HC Deb 06 December 1966 vol 737 cc1127-8
16. Mr. Ridsdale

asked the Minister of Housing and Local Government in view of the fact that the Royal Commission on Local Government will not now report until the winter of 1968, what steps he is taking to alleviate the rate burden, particularly in seaside areas with little industry.

Mr. Greenwood

I invite the attention of the hon. Member to the help given by provisions of the Rating Act, 1966, and the Local Government Bill.

Mr. Ridsdale

As the rate increase is likely to be anything up to 10 per cent. next year, will the Minister say now that any increase above the almost zero norm of the First Secretary of State will be referred at once to the Prices and Incomes Board? Why should we have one law for the rent payer and another for the ratepayer?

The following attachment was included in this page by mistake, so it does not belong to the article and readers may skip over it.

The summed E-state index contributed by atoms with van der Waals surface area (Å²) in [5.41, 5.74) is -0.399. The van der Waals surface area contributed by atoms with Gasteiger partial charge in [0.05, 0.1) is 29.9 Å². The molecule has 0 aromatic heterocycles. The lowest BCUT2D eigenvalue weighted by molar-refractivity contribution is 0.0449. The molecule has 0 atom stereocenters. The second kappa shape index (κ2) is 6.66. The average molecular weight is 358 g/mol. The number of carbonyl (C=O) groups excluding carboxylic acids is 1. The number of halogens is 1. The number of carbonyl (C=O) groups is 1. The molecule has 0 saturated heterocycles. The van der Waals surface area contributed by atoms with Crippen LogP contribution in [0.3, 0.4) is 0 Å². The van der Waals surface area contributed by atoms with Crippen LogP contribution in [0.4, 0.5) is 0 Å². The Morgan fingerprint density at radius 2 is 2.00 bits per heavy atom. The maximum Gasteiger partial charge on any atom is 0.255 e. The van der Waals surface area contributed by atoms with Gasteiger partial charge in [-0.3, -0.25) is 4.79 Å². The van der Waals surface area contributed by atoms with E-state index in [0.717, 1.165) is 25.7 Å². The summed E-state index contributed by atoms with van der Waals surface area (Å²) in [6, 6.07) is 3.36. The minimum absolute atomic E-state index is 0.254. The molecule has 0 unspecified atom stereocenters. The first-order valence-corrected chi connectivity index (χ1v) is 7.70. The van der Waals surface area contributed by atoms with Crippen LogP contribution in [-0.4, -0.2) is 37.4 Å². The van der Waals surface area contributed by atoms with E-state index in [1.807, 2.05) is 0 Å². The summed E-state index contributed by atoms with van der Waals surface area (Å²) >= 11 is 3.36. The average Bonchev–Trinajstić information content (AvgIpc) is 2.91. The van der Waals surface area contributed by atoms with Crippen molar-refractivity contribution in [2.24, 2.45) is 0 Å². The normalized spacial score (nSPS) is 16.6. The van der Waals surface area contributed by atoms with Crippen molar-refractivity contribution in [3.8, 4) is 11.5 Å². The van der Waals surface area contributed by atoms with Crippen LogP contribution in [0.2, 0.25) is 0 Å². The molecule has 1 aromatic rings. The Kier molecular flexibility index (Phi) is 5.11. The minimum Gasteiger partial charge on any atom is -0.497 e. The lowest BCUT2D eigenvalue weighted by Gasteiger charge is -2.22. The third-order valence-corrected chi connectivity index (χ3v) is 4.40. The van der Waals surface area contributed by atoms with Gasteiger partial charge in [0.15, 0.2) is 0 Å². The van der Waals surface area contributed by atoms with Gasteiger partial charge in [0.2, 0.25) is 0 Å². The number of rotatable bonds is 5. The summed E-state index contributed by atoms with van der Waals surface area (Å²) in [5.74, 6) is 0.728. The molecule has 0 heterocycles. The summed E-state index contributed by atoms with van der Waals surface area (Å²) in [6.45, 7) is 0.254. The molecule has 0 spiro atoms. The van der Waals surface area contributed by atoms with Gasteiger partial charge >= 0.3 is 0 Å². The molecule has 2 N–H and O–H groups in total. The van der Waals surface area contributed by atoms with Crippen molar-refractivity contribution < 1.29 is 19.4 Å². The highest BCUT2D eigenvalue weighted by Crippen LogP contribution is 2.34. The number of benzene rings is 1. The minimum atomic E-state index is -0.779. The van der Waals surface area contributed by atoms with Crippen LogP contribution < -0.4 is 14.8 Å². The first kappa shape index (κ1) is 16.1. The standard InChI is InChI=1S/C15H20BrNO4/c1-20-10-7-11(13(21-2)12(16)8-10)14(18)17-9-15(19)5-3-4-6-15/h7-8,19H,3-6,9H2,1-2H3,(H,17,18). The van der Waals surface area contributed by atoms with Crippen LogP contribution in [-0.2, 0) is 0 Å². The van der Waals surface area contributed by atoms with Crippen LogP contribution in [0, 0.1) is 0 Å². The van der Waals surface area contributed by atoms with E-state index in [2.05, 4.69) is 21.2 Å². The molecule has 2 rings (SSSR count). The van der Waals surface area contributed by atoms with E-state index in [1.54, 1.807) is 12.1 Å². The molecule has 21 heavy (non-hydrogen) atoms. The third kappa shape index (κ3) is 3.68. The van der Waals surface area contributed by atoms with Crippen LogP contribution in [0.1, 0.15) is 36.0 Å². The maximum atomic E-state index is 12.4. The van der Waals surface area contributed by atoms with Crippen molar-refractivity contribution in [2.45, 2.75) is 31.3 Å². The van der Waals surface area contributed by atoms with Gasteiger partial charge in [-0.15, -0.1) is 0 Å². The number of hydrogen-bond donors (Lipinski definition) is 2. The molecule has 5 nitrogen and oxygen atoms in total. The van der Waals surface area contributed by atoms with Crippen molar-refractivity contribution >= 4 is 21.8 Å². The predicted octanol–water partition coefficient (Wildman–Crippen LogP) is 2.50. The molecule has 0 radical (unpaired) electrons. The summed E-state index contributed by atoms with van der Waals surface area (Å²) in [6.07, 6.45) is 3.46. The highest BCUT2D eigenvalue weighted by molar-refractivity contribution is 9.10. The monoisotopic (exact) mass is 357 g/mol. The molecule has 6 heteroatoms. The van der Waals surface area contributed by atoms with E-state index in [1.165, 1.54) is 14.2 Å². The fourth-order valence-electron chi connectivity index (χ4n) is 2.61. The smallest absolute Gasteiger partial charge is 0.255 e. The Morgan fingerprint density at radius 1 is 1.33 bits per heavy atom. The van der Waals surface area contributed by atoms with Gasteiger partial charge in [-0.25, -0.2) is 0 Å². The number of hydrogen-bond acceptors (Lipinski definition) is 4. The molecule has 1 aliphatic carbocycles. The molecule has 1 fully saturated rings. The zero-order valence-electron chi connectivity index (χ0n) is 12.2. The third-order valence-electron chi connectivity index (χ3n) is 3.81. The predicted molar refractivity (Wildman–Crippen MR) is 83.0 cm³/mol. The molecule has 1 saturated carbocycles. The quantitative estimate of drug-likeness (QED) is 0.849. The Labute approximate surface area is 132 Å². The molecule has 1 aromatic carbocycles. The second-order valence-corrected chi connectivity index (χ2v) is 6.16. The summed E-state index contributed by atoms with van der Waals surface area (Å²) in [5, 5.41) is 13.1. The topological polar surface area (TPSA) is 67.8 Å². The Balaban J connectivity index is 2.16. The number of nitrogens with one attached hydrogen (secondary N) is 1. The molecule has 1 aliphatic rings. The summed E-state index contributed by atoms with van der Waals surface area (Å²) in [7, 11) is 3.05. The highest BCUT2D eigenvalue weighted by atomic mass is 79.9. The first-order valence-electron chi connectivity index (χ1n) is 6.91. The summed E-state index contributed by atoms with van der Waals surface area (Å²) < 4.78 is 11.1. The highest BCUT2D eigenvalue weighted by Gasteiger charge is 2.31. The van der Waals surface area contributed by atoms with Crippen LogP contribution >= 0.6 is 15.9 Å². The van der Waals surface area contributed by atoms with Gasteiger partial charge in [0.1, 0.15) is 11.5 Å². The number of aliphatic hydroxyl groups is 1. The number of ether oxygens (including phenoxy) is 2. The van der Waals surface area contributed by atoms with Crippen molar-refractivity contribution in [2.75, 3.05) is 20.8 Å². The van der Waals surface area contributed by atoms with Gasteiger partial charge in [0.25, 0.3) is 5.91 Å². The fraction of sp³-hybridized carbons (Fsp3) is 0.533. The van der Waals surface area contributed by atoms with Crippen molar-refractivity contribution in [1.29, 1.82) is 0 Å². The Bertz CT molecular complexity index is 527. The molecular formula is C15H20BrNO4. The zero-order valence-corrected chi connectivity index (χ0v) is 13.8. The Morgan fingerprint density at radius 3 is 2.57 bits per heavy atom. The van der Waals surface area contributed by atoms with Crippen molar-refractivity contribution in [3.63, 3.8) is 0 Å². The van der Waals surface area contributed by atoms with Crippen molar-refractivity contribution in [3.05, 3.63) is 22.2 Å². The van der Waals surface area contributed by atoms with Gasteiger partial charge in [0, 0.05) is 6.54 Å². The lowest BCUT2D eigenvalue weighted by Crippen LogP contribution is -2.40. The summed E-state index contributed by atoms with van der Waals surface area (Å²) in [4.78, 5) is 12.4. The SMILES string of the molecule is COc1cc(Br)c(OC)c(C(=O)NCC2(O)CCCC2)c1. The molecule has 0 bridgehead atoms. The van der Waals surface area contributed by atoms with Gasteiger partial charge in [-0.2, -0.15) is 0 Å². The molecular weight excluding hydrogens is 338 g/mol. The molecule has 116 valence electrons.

Mr. Greenwood

It is impossible to judge individual cases of that kind. The hon. Gentleman should bear in mind that all areas which have below average rate resources per head of population receive substantial financial help from the Government. For example, Harwich is receiving help to the extent of about one-third of its expenditure and Brightlingsea to the extent of about 40 per cent., so the hon. Gentleman has no real ground of complaint whatever.

Mr. Rippon

Does not the Minister recognise that in their election pledges the Government said that they would transfer the larger part of teachers' salaries to the Exchequer? Does he realise that, if they had given the relief they promised, there would be no question next Year of these rate increases of 10 percent.?


larger part is borne by the Exchequer.

Mr. Rippon

What about the promised transfer of more?

Mr. Hall-Davis

Will the Minister consider raising the relief limits under the Rating Act in view of the exceptional circumstances which will prevail next spring?

Mr. Greenwood

Not at this stage of the legislation.